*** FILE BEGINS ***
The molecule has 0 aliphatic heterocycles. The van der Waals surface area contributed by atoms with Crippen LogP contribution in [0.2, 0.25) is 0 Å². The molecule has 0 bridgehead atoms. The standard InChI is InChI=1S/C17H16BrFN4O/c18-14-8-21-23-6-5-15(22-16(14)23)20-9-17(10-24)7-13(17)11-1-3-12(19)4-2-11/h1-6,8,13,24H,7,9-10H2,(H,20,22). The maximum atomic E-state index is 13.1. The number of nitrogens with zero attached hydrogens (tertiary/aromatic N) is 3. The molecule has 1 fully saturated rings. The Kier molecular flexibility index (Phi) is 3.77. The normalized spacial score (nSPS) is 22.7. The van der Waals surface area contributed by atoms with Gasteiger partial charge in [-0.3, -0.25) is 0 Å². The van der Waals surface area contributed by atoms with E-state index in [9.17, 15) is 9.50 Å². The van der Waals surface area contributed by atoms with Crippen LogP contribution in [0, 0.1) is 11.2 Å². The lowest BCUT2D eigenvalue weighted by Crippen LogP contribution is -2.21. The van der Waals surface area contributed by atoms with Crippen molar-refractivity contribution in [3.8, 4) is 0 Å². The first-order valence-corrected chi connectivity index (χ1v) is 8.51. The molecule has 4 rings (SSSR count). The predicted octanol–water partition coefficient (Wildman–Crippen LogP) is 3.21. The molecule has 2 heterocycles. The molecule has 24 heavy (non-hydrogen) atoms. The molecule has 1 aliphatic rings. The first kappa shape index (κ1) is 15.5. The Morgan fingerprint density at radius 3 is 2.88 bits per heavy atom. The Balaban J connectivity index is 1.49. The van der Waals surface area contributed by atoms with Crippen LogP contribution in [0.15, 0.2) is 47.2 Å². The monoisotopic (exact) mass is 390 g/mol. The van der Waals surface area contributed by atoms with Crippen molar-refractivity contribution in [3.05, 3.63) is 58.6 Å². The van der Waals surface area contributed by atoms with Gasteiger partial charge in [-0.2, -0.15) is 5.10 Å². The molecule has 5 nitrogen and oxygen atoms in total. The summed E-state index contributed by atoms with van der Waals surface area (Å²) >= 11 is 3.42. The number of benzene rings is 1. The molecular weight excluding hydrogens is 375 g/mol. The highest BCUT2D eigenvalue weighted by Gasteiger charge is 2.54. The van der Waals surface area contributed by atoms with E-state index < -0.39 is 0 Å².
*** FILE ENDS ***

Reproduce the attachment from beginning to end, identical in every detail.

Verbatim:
The molecule has 0 aliphatic heterocycles. The van der Waals surface area contributed by atoms with Crippen LogP contribution in [0.2, 0.25) is 0 Å². The molecule has 0 bridgehead atoms. The standard InChI is InChI=1S/C17H16BrFN4O/c18-14-8-21-23-6-5-15(22-16(14)23)20-9-17(10-24)7-13(17)11-1-3-12(19)4-2-11/h1-6,8,13,24H,7,9-10H2,(H,20,22). The maximum atomic E-state index is 13.1. The number of nitrogens with zero attached hydrogens (tertiary/aromatic N) is 3. The molecule has 1 fully saturated rings. The Kier molecular flexibility index (Phi) is 3.77. The normalized spacial score (nSPS) is 22.7. The van der Waals surface area contributed by atoms with Gasteiger partial charge in [-0.3, -0.25) is 0 Å². The van der Waals surface area contributed by atoms with E-state index in [9.17, 15) is 9.50 Å². The van der Waals surface area contributed by atoms with Crippen LogP contribution in [0, 0.1) is 11.2 Å². The lowest BCUT2D eigenvalue weighted by Crippen LogP contribution is -2.21. The van der Waals surface area contributed by atoms with Crippen molar-refractivity contribution in [3.8, 4) is 0 Å². The first-order valence-corrected chi connectivity index (χ1v) is 8.51. The molecule has 4 rings (SSSR count). The predicted octanol–water partition coefficient (Wildman–Crippen LogP) is 3.21. The molecule has 2 heterocycles. The molecule has 24 heavy (non-hydrogen) atoms. The molecule has 1 aliphatic rings. The first kappa shape index (κ1) is 15.5. The Morgan fingerprint density at radius 3 is 2.88 bits per heavy atom. The Balaban J connectivity index is 1.49. The van der Waals surface area contributed by atoms with Crippen LogP contribution in [0.15, 0.2) is 47.2 Å². The monoisotopic (exact) mass is 390 g/mol. The van der Waals surface area contributed by atoms with Crippen molar-refractivity contribution in [3.05, 3.63) is 58.6 Å². The van der Waals surface area contributed by atoms with Gasteiger partial charge in [-0.2, -0.15) is 5.10 Å². The molecule has 5 nitrogen and oxygen atoms in total. The summed E-state index contributed by atoms with van der Waals surface area (Å²) >= 11 is 3.42. The number of benzene rings is 1. The molecular weight excluding hydrogens is 375 g/mol. The highest BCUT2D eigenvalue weighted by Gasteiger charge is 2.54. The van der Waals surface area contributed by atoms with E-state index < -0.39 is 0 Å².